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Guest Lecture by Shawna N. Smith on August 23


We are happy to announce that Shawna N. Smith, Research Assistant Professor at Medical School (Psychiatry and Internal Medicine), University of Michigan, will give a guest lecture entitled How to Design and Evaluate Just-in-Time Adaptive Interventions (JITAIs) using Microrandomized Trials at ETH Zürich on August 23, 2017.

  • Location: ETH Zurich, WEV Building, Weinbergstrasse 56/58, 8092 Zürich, Room F109-111
  • Date: Wednesday, August 23, 2017
  • Time: 15:00 – 16:30

About Shawna N. Smith
Shawna N. Smith, PhD, is a sociologist and methodologist interested in improving population health through optimizing and expanding delivery of behavioral healthcare services and interventions. Much of her work focuses on improving access to behavioral health evidence-based practices in community-based settings and physical healthcare spaces. As Research Assistant Professor at the University of Michigan Medical School (Departments of Psychiatry & Internal Medicine), she currently works on four NIH funded projects aimed at improving population health by increasing access to physical activity, collaborative care and cognitive behavioral therapy interventions through new delivery modalities and implementation strategies. Methodologically, her work employs microrandomized trials (MRT) and cluster-randomized sequential multiple-assignment randomized trial (SMART) designs to evaluate contextual moderation, comparative effectiveness, and optimal treatment delivery and intervention support.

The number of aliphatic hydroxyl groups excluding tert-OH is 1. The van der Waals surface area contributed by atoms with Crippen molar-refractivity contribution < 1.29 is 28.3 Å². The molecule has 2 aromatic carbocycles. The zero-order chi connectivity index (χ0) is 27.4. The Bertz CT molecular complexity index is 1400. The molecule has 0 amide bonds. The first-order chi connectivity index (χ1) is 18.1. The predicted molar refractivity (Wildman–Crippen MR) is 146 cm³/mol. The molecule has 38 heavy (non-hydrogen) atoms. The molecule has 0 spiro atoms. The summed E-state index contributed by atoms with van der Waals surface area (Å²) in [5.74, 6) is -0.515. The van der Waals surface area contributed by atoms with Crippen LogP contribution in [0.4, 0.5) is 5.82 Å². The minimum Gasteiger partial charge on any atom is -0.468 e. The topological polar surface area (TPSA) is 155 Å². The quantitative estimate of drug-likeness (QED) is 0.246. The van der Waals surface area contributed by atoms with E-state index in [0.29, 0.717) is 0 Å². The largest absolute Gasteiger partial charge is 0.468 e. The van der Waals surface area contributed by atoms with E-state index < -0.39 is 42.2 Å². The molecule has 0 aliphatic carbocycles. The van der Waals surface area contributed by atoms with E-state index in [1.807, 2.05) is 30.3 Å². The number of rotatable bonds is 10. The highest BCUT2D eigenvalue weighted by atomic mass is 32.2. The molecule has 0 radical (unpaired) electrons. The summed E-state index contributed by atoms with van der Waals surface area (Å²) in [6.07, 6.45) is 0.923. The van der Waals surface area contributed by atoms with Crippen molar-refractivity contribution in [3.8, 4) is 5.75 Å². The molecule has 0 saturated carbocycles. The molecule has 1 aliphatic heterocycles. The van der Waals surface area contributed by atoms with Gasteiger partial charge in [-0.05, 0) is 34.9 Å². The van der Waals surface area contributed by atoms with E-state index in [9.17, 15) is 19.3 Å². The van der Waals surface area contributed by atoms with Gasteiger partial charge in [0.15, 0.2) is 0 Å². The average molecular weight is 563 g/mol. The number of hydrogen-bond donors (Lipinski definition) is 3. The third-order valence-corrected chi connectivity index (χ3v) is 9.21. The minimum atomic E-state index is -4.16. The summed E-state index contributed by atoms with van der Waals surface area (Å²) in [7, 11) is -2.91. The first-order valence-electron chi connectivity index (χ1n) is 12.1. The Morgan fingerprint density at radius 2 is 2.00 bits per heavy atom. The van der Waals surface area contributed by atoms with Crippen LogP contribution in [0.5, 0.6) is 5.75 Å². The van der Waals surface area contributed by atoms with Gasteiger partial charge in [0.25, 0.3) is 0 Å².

About the Guest Lecture
Mobile technologies are increasingly being used to deliver health and behavior change-related (mHealth) interventions. By combining opportunities for real-time, in situ intervention delivery with (frequently passive) streams of intensive data collection, researchers are now able to develop and optimize just-in-time adaptive interventions (JITAIs). JITAIs are mHealth interventions that use decision rules to deliver the right intervention components at the right times and locations to optimally support individuals’ health behaviors over the long-term.
This talk will describe the key elements of a JITAI, and also present one experimental design method for optimizing JITAIs, the microrandomized trial (MRT). In MRTs, participants are sequentially randomized to receive intervention components at multiple decision points throughout study conduct, with the result that each participant may be randomized hundreds or thousands of times over the course of a study. As such, MRTs enable modeling of causal treatment effects and time-varying effect moderation for individual intervention components on proximal outcomes of interest within a JITAI. Examples and results from the six-week HeartSteps study, an MRT designed to inform a JITAI for increasing physical activity, will be used to illustrate MRT design, analyses and potential further work relevant to JITAI optimization.